Lucknow lanes witness rare waterlogging and flooding in September
Both climate change and unplanned construction are being blamed for the ordeal. City planners and civic fathers have not come up with either explanations or solutions to the health hazard
Lucknow was not associated with flooding or waterlogging till recently. But the month of September saw several parts of the state capital getting flooded with knee-deep water following rain. Even as most residents in the city of Nawabs continued to enjoy the salubrious climate with chai and pakodas, many struggled to keep their houses dry and to cope with waterlogging.
Mohammad Ateeq, who lives in Gulzar Nagar, says that his whole house was flooded when it was raining continuously over the last weekend. “There’s a nala near my house which overflows every year during rains, and water from it enters houses in the whole street,” he says.
Ateeq adds that the water level is often knee-deep, and filled with sewage. It’s not just a health hazard but also poses the risks of electric shocks since the appliances too get wet. He explains, “Every year, whenever it starts raining heavily, we ask the electricity board to cut off our power supply, just so our appliances are not damaged and we don’t get shocks. We’ve been asking the municipal authorities for so long to fix the situation, but to no avail”.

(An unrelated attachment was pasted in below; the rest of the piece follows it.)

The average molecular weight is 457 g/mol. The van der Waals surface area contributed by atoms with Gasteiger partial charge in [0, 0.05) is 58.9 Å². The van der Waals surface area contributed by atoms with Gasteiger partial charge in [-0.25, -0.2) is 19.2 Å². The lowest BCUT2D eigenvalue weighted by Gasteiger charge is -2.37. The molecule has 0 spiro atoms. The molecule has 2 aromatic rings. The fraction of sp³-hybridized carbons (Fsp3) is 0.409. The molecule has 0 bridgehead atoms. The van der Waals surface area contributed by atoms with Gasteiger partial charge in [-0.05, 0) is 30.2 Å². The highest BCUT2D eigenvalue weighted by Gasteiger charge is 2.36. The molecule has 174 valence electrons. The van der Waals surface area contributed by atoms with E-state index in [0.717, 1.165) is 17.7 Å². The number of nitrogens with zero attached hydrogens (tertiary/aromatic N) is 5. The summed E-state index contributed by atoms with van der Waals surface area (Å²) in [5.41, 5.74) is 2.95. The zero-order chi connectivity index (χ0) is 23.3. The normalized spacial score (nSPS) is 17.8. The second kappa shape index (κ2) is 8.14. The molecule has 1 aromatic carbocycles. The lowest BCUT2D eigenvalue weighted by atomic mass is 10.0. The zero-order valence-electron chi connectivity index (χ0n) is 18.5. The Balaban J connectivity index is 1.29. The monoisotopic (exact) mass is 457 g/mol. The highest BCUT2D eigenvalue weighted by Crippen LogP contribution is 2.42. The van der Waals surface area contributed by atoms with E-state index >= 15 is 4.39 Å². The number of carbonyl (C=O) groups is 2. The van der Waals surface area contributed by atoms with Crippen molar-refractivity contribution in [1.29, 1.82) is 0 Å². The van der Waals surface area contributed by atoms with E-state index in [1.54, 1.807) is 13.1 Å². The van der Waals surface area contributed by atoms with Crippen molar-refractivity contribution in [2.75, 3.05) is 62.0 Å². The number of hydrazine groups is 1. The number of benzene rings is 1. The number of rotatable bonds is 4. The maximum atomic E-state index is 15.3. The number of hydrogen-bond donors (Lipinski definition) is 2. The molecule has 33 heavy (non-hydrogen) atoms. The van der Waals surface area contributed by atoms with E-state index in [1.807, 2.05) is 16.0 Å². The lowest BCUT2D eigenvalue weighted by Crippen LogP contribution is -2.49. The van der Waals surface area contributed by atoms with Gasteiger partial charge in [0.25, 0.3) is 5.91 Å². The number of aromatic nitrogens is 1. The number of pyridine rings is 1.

Ranjeeta Rajput, a resident of Rajendra Nagar, faces double the wrath of rains. One, her roof is broken so it leaks. And two, the water from roads and sewage lines enters her house. She says that even when they drain out all the water, the smell it leaves behind takes a couple of days to go. She says, “There’s one cot in our room. My husband, two children and I, sat on it the whole day because the floor was drenched.”
Mamta, Rajput’s neighbour, shares a similar tale. “My roof was also leaking, and the street water had entered the house. No one in my family could sleep the entire night, because we were all soaking wet,” she says.
However, this is not a problem faced by only poverty-stricken people, though it affects their lives the most. Rajput says that her boss’ house too was flooded and all their electrical appliances and furniture got damaged. A resident from Aashiana, who wished to remain anonymous, too shares that her whole locality faces the same problem every year.
The root cause of all these problems appears to be an improper sewage disposal system, and the answer? Only the municipal authorities know.